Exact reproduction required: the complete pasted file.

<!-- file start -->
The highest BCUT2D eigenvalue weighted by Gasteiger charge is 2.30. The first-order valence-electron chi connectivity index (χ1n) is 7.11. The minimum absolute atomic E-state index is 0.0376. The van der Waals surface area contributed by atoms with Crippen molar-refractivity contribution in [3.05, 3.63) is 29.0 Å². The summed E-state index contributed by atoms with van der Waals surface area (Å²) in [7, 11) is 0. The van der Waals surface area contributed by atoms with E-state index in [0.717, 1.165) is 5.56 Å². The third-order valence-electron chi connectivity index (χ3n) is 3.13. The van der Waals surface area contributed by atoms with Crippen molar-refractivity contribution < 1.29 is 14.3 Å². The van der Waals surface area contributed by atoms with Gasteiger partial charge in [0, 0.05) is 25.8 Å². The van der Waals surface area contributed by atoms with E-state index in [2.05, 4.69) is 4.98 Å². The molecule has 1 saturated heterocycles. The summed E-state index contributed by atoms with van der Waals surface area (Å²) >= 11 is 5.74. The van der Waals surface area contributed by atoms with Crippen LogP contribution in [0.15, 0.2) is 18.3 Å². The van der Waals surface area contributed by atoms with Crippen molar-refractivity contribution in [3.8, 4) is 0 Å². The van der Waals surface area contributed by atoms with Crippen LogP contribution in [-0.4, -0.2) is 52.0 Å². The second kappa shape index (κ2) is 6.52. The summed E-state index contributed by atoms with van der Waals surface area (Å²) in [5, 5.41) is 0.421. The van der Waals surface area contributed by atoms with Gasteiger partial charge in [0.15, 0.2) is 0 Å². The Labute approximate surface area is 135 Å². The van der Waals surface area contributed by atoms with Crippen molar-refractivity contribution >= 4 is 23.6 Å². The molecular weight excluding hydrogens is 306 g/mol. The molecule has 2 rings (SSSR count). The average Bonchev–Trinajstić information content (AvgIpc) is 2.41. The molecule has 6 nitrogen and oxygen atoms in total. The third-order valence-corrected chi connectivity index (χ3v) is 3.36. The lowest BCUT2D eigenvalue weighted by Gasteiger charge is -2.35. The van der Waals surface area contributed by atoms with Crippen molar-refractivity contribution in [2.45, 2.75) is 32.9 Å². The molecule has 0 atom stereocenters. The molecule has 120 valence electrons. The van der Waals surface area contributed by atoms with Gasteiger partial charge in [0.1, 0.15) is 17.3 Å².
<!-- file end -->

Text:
The highest BCUT2D eigenvalue weighted by Gasteiger charge is 2.30. The first-order valence-electron chi connectivity index (χ1n) is 7.11. The minimum absolute atomic E-state index is 0.0376. The van der Waals surface area contributed by atoms with Crippen molar-refractivity contribution in [3.05, 3.63) is 29.0 Å². The summed E-state index contributed by atoms with van der Waals surface area (Å²) in [7, 11) is 0. The van der Waals surface area contributed by atoms with E-state index in [0.717, 1.165) is 5.56 Å². The third-order valence-electron chi connectivity index (χ3n) is 3.13. The van der Waals surface area contributed by atoms with Crippen molar-refractivity contribution < 1.29 is 14.3 Å². The van der Waals surface area contributed by atoms with Gasteiger partial charge in [0, 0.05) is 25.8 Å². The van der Waals surface area contributed by atoms with E-state index in [2.05, 4.69) is 4.98 Å². The molecule has 1 saturated heterocycles. The summed E-state index contributed by atoms with van der Waals surface area (Å²) >= 11 is 5.74. The van der Waals surface area contributed by atoms with Crippen LogP contribution in [0.15, 0.2) is 18.3 Å². The van der Waals surface area contributed by atoms with Crippen molar-refractivity contribution in [3.8, 4) is 0 Å². The van der Waals surface area contributed by atoms with Crippen LogP contribution in [-0.4, -0.2) is 52.0 Å². The second kappa shape index (κ2) is 6.52. The summed E-state index contributed by atoms with van der Waals surface area (Å²) in [5, 5.41) is 0.421. The van der Waals surface area contributed by atoms with Gasteiger partial charge in [0.15, 0.2) is 0 Å². The Labute approximate surface area is 135 Å². The van der Waals surface area contributed by atoms with Crippen molar-refractivity contribution >= 4 is 23.6 Å². The molecular weight excluding hydrogens is 306 g/mol. The molecule has 2 rings (SSSR count). The average Bonchev–Trinajstić information content (AvgIpc) is 2.41. The molecule has 6 nitrogen and oxygen atoms in total. The third-order valence-corrected chi connectivity index (χ3v) is 3.36. The lowest BCUT2D eigenvalue weighted by Gasteiger charge is -2.35. The van der Waals surface area contributed by atoms with Crippen molar-refractivity contribution in [2.45, 2.75) is 32.9 Å². The molecule has 0 atom stereocenters. The molecule has 120 valence electrons. The van der Waals surface area contributed by atoms with Gasteiger partial charge in [0.1, 0.15) is 17.3 Å².